Dieffenbaugh v. Cook, 47 F. Supp. 645 (N.D. Ind. 1942)

U.S. District Court for the Northern District of Indiana - 47 F. Supp. 645 (N.D. Ind. 1942)
November 11, 1942

47 F. Supp. 645 (1942)

DIEFFENBAUGH v. COOK et al.

No. 333.

District Court, N. D. Indiana, South Bend Division.

November 11, 1942.

*646 Arnold, Degnan, Dohnalek & Goheen, of South Bend, Ind., for plaintiff.

David Ginsburg, Gen. Counsel, Brunson MacChesney, Asst. Gen. Counsel, and Talbot Smith, Chief, Civil Litigation Branch, all of Washington, D. C., and Reymont Paul, Chief Atty., South Bend Defense Rental Area, of South Bend., Ind., for defendants.

SLICK, District Judge.

Plaintiff brings this suit against Norman J. Cook and Esther M. Cook, as lessees, Carl L. Hibberd, as Rent Director in the South Bend Defense-Rental Area, and Leon Henderson, Price Administrator. Defendant Henderson has been dismissed out of the case. The suit asked for a declaratory judgment and involves the validity of Section 204(d) of the Emergency Price Control Act of 1942, 50 U.S.C.A.Appendix ยง 924(d). The Emergency Price Control Act sets up an Emergency Court of Appeals and among other things provides that no other court, Federal, State, or Territorial shall have jurisdiction to consider the validity of an order or regulation, or to stay, restrain, enjoin or set aside any of the provisions of the Act.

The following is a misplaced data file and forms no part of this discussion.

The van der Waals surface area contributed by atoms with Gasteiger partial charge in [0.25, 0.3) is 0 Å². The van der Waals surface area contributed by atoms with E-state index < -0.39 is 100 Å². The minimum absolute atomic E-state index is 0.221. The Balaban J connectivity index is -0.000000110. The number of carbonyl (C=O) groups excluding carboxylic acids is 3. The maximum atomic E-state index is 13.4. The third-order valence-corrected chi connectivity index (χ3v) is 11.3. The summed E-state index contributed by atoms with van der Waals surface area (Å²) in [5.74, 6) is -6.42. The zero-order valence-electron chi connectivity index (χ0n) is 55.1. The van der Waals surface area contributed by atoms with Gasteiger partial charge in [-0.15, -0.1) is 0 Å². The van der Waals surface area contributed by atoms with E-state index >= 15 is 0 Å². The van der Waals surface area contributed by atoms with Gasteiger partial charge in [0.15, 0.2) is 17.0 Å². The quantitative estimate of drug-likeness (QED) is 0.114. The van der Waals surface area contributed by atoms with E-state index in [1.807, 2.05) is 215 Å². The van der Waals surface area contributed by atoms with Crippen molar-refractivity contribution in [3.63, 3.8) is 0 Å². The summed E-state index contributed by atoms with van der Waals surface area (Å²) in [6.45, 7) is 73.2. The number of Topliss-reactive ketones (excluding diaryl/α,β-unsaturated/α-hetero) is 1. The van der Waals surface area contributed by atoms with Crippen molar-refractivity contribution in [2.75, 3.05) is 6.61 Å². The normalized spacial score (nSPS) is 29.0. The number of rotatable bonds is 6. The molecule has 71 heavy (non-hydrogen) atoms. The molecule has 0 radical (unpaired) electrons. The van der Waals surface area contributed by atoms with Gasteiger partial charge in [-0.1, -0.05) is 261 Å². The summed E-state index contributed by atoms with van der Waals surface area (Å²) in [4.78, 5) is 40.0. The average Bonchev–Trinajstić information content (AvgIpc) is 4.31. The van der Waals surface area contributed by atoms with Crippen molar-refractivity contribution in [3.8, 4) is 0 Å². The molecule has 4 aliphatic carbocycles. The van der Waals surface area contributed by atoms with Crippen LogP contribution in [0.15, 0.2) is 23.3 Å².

The Constitution provides that the judicial power of the United States is vested in a Supreme Court and in such inferior courts as may be ordained and established from time to time.

Congress has ordained and established an Emergency Court of Appeals to which a litigant is privileged to appeal from any action of the Administrator of the Emergency Price Control Act and the litigant may appeal from a decision of the Emergency Court of Appeals directly to the Supreme Court. Thus the litigant is given the right, under the Act, to appeal to the only court created by the Constitution, the Supreme Court. Whether it were better to provide this procedure or allow a litigant to bring his action in the District Court already created, is beside the question. The fact remains that Congress, in its wisdom has created the Emergency Court of Appeals to consider and decide questions arising under the Act, the Emergency Price Control Act. Congress has provided that no court, Federal, State or Territorial, shall have jurisdiction or power to consider the validity of any order, or to restrain or enjoin any action or order issued under the authority of the said Act. These words are plain and unequivocal and I believe were intended to deny in toto jurisdiction of any and all courts save and except the Emergency Court of Appeals set up by the Act and the Supreme Court.

I am further of the opinion that it was within the power of Congress to withhold jurisdiction from this and all other Federal Courts and I am fortified in this opinion by the decision in the District Court of the United States for the District of Kansas, Second Division, of Henderson, Administrator, Office of Price Administration, v. Temperance Kimmel, 47 F. Supp. 635, decided by a three-judge court in which the court said, "The power of Congress to take jurisdiction over these matters away from the District Courts and vest it in the Emergency Court of Appeals and the Supreme Court cannot be doubted. The inferior Federal courts are creatures of Congress. They can exercise only such jurisdiction as Congress confers *647 upon them. Congress, in its unfettered discretion, may withhold or take away their jurisdiction."

Congress having done so, this court bowing to the expressed will of Congress must dismiss this action and it is so ordered.